Over the past few months there have been numerous medicine stockouts across the South African public healthcare sector. The National Department of Health’s (NDoH) response has been to blame external factors such as a global drug supply shortage and suppliers not delivering on time. However, according to a special report compiled by GroundUp, the reason for the stockout crisis has more to do with failures within the state system.

In a statement issued by Minister of Health, Dr Aaron Motsoaledi, in May 2015, suppliers were blamed for the stockouts because SA sources medicines from “companies that are in business and their actions and decisions are not always based on the needs of patients but on what makes business sense.”

Minister Motsoaledi also noted that the NDoH releases lists of drugs that are out of stock on their website “as an early warning system to solve particular problems.” He added that provinces and facilities are responsible for ordering drugs, not the NDoH.

However, according to the GroundUp report, the community news organisation received anonymous letters containing detailed and reliable reports of stockouts in healthcare facilities in KwaZulu-Natal (KZN). While the letters confirmed that some of the stockouts were due to supply issues from pharmaceutical companies, according to the letter, that reason is just “being used as a smokescreen to cover up the reason for the majority of stockouts. The [KZN medicine] depot is failing [clinics and hospitals] due to poor management and lack of knowledge of supply chain. Maintenance of stock levels at the depot, processing of orders, and distribution to its customers are the main reasons [for stockouts].”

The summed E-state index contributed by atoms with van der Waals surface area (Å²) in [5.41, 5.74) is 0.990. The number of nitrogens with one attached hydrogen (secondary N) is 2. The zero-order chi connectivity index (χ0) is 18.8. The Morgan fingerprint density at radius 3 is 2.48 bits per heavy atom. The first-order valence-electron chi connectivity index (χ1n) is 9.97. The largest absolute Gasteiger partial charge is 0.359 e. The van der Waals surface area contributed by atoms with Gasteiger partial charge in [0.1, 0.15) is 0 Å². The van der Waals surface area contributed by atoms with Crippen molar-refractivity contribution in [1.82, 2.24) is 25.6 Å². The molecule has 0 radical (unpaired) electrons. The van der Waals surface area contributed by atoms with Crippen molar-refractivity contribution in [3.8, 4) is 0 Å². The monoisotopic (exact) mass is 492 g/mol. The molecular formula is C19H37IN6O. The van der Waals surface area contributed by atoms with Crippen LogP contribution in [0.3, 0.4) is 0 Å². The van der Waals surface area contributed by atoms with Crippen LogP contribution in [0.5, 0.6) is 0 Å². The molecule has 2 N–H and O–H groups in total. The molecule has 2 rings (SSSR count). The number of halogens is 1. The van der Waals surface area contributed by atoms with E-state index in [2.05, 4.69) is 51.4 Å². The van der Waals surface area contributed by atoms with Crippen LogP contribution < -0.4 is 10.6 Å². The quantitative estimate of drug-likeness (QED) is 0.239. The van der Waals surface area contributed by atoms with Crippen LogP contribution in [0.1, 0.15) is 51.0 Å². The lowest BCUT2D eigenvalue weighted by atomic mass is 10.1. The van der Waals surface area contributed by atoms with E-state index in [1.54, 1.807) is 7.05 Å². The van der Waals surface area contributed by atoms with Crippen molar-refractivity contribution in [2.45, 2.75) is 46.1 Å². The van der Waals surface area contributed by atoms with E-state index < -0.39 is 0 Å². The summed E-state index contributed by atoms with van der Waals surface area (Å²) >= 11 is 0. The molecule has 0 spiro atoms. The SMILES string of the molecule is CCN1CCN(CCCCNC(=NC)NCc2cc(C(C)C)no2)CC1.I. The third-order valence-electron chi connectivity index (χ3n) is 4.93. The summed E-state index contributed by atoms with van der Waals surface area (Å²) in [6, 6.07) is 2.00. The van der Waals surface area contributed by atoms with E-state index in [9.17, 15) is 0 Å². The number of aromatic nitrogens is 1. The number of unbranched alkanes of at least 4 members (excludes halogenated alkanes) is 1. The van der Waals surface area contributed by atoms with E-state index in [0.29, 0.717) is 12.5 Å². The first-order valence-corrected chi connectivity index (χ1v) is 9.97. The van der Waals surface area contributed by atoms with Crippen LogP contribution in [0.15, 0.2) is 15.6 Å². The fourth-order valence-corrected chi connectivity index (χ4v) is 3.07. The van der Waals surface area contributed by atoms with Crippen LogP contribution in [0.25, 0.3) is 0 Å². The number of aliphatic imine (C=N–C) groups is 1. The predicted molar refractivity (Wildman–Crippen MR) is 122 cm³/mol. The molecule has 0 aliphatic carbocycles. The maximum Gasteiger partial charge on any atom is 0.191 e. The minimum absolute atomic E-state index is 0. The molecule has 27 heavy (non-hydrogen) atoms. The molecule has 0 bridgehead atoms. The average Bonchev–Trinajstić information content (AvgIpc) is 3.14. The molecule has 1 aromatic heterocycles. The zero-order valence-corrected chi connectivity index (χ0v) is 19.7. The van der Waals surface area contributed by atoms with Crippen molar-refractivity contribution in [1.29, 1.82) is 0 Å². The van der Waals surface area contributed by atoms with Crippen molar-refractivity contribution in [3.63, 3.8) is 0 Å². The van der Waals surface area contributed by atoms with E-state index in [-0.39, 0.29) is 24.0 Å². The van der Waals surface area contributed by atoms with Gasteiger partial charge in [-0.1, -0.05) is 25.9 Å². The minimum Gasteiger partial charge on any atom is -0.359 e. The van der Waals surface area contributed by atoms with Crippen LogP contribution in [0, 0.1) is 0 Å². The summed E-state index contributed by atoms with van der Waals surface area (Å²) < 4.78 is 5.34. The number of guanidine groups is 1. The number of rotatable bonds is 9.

The KZN stockouts crisis includes over-the-counter medicine such paracetamol, as well as various antibiotics, some antiretrovirals and some doses of fluconazole, an essential drug used to treat two potentially lethal opportunistic infections associated with HIV. Several products used for the management and treatment of TB are also reportedly out of stock across most KZN facilities.

A report issued by the Stop Stock Outs Project (SSP) backs up the anonymous allegations as it found that only “20% of reported cases are found to be caused by manufacturing issues. The remaining 80% of cases are caused by management and logistical challenges between the medicine depot and clinics at provincial and district levels. These include incorrect quantities of drugs being ordered by clinics, inaccurate forecasting of drugs per population, and poor stock management at facility level.”

“To motivate people to be responsible, the system needs to be completely transparent where stock levels are shared on a provincial and national level, with no political barriers,” said Project Manager at SSP, Monique Lines during an interview with eHealthNews.

Even though KZN is one of two provinces piloting a new mHealth pilot that traces drug stockouts right up to facility level, it’s evident that it’s not being used effectively. Perhaps a more robust, regional management system – such as the one used in the Western Cape which according to the SSP website has hardly had any stockouts – is needed to provide visibility of stock levels at facility level.

“I believe that any eHealth system that provides visibility of stock levels at facility level will improve stock management provided you have accountable individuals responding to the data provided,” said Lines.

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